Arts & Entertainment, Music
A Career in Music
Lesson time 11:28 min
Mr. Perlman discusses the realities of standing out as a professional musician and how you can follow a variety of paths toward building a career in music.
Students give MasterClass an average rating of 4.7 out of 5 stars
Topics include: The Realities of Competition • A Variety of Paths • "Ask Mr. P" - Student Q and A
[MUSIC PLAYING] First of all, if you're wanting to have a musical career, do you have a talent? Do you have the passion? Do you say I can't live without playing the violin? If you do that, then comes the next step-- is how talented are you, and what kind of teacher do you have at an early age? And as you advance, in eight years become 5, 6, 7, 8, 9, 10 years old, 11 years old, then how good are you? And usually, these days when somebody is sort of OK, people are immediately saying, oh, got to go to Juilliard or got to go to Curtis or got to go someplace. So that of course, then you have to figure out how good are you and whether you are going to extend the tape to see on what level you are. And then it'll be told to you. You will see if your child is good enough to attend a serious music school. Of course, there are serious music school and there are between many, many levels of music schools and so on. So I suppose that's a part of what parents should be doing if they're interested and if they see that their kids are really, really excited about playing the instrument. Of course, parents have to play a part of this by practicing with the kids. And practicing is drudgery. And when you are alone to practice, it's lonely. And the violin is not exactly easy. So it helps if the parent is a musician, then you can do it. Otherwise, it's up to the teacher, and it's up to somebody that can help you practice. I was a music advisor and music director for a couple of orchestras. And I was involved in listening to auditions for positions in the violin section of the orchestra. And a lot of people apply, and the level is very, very high. So there's a lot of a lot of competition out there. And sometimes it can be a little bit discouraging. But I keep saying, keep plugging, and then find ways that you can make music, that you can be active musically and still make a living. And that's easy. But you have to be inventive. You have to be imaginative and so on. But the competition is fierce. And speaking of competitions, a lot of kids choose to attend, to go to competitions. And again, the situation with competitions when I was growing up-- quote, "growing up"-- is totally different. When you talk about the 1950s, for example, competitions were very few. You had a Tchaikovsky competition, you had a Queen Elizabeth competition that was on the other side of that water, and here in the United States, you had the Leventritt, which I won, and you had Merriweather Post. And that was more or less-- that's what it was. And right now, competitions are every little place there's a competition. There is the blah blah competition, there's the blue blue competition, there's everything. The Tchaikovsky is just one. And then of course, those big competitions have the junior department, the senior department, and so on. So they all go through these competitions. Now I don't basically believe in competitions. But they tell me that it organizes them to pr...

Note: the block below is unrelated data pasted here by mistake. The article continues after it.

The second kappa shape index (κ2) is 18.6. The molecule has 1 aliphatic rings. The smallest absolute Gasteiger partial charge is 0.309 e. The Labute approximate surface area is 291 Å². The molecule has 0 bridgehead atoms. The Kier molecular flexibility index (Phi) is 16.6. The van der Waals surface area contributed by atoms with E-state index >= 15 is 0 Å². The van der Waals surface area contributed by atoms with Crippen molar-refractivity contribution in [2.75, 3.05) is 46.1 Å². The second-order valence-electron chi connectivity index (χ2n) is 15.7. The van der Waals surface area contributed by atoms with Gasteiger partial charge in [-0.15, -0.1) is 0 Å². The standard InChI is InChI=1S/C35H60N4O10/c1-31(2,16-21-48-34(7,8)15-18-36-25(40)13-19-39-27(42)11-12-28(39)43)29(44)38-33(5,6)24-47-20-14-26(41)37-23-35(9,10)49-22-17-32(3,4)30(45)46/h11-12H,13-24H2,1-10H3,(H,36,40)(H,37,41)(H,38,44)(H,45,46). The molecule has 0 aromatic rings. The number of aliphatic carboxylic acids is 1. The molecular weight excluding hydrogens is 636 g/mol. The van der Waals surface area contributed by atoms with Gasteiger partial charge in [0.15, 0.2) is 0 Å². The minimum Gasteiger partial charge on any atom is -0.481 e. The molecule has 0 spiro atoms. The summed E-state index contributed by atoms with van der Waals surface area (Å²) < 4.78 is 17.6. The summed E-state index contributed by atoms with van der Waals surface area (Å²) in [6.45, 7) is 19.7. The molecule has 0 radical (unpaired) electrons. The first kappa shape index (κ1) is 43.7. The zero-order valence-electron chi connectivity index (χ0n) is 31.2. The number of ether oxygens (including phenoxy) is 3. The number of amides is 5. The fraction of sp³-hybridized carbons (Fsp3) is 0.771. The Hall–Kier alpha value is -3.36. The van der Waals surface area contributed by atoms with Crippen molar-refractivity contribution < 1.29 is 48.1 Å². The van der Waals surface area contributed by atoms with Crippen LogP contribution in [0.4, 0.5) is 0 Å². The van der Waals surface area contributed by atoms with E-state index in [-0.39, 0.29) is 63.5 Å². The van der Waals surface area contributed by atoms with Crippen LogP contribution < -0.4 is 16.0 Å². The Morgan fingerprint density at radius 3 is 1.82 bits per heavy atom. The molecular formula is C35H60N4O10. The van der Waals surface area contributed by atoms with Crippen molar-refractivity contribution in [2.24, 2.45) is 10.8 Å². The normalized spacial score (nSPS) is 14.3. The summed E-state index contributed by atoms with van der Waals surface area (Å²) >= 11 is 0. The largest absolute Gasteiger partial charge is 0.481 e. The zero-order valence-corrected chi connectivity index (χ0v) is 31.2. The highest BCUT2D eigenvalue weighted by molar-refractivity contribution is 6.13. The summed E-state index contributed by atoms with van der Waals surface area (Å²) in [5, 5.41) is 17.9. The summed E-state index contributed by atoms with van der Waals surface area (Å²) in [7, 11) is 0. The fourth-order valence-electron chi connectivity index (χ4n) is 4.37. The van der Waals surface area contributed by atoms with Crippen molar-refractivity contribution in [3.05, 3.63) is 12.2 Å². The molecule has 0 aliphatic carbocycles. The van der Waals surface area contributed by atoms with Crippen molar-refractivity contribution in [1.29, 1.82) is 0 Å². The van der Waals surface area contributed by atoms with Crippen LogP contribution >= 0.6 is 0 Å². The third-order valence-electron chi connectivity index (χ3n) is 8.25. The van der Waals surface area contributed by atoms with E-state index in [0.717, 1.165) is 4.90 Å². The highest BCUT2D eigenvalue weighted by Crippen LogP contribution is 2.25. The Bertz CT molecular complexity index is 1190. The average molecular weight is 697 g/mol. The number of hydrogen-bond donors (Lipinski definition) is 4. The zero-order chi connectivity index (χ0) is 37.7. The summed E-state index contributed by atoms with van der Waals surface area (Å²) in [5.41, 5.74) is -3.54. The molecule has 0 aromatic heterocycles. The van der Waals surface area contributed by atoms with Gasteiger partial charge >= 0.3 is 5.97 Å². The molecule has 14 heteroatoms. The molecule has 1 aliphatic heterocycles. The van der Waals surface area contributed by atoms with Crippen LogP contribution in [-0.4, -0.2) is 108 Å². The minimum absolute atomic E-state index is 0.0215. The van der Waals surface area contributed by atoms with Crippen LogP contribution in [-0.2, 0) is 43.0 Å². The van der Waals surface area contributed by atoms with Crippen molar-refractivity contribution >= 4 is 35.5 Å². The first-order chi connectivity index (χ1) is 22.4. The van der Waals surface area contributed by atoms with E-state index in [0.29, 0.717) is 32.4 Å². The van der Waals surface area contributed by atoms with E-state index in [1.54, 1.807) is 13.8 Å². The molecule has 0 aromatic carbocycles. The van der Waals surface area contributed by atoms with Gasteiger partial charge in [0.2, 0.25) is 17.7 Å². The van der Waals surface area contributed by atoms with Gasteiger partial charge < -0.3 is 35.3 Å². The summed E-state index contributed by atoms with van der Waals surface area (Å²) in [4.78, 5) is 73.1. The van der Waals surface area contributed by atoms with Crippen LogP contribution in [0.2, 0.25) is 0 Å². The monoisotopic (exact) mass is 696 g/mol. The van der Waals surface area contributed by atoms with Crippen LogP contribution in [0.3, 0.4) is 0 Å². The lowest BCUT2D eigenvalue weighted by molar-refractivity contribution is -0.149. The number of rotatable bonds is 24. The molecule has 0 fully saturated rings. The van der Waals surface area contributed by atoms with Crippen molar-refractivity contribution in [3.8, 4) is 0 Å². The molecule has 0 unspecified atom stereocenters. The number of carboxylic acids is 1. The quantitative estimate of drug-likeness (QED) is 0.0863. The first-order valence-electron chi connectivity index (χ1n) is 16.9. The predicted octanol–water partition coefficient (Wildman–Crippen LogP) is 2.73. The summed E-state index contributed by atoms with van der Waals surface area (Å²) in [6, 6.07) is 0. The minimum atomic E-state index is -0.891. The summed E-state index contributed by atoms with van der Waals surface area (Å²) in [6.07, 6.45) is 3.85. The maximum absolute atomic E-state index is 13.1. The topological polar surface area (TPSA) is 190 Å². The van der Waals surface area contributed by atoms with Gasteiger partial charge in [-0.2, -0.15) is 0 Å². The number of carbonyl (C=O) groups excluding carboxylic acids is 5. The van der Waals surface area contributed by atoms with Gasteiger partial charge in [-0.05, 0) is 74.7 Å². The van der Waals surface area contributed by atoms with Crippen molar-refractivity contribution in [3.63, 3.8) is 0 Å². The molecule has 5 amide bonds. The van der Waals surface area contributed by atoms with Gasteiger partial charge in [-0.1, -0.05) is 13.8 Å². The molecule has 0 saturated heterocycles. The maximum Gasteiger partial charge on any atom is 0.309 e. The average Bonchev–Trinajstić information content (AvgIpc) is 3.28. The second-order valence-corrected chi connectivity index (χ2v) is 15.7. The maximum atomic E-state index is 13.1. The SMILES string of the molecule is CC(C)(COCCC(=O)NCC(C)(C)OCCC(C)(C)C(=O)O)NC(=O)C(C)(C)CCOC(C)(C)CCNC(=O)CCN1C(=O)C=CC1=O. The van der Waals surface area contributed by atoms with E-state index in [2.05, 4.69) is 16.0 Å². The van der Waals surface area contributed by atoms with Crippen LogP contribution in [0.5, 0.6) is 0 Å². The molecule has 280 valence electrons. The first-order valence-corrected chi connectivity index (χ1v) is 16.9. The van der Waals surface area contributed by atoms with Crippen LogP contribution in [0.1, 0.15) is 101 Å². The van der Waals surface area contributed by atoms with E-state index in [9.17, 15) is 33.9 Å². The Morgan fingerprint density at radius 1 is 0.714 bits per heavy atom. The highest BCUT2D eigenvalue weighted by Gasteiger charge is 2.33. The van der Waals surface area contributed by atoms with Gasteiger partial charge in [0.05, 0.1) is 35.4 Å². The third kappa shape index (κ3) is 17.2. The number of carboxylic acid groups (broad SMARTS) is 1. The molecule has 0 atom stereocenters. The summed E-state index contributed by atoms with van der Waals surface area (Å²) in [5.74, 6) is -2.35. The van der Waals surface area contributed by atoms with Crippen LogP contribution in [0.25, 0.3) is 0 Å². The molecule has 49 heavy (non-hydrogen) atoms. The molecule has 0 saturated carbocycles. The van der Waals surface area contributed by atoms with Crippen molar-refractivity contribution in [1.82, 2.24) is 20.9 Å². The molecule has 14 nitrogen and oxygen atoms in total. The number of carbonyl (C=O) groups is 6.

About the Instructor
The world’s reigning virtuoso violin player, Itzhak Perlman performs for presidents, royals, and classical music lovers around the world. Now the beloved Juilliard instructor and 15-time Grammy Award winner brings his passion for teaching to a wide audience for the first time. Learn fundamental techniques, practice strategies, and how to add richness and depth to your sound. Give your most dynamic performance yet.
Featured Masterclass Instructor
In his first-ever online class, virtuoso violin player Itzhak Perlman breaks down his techniques for improved practice and powerful performances.Explore the Class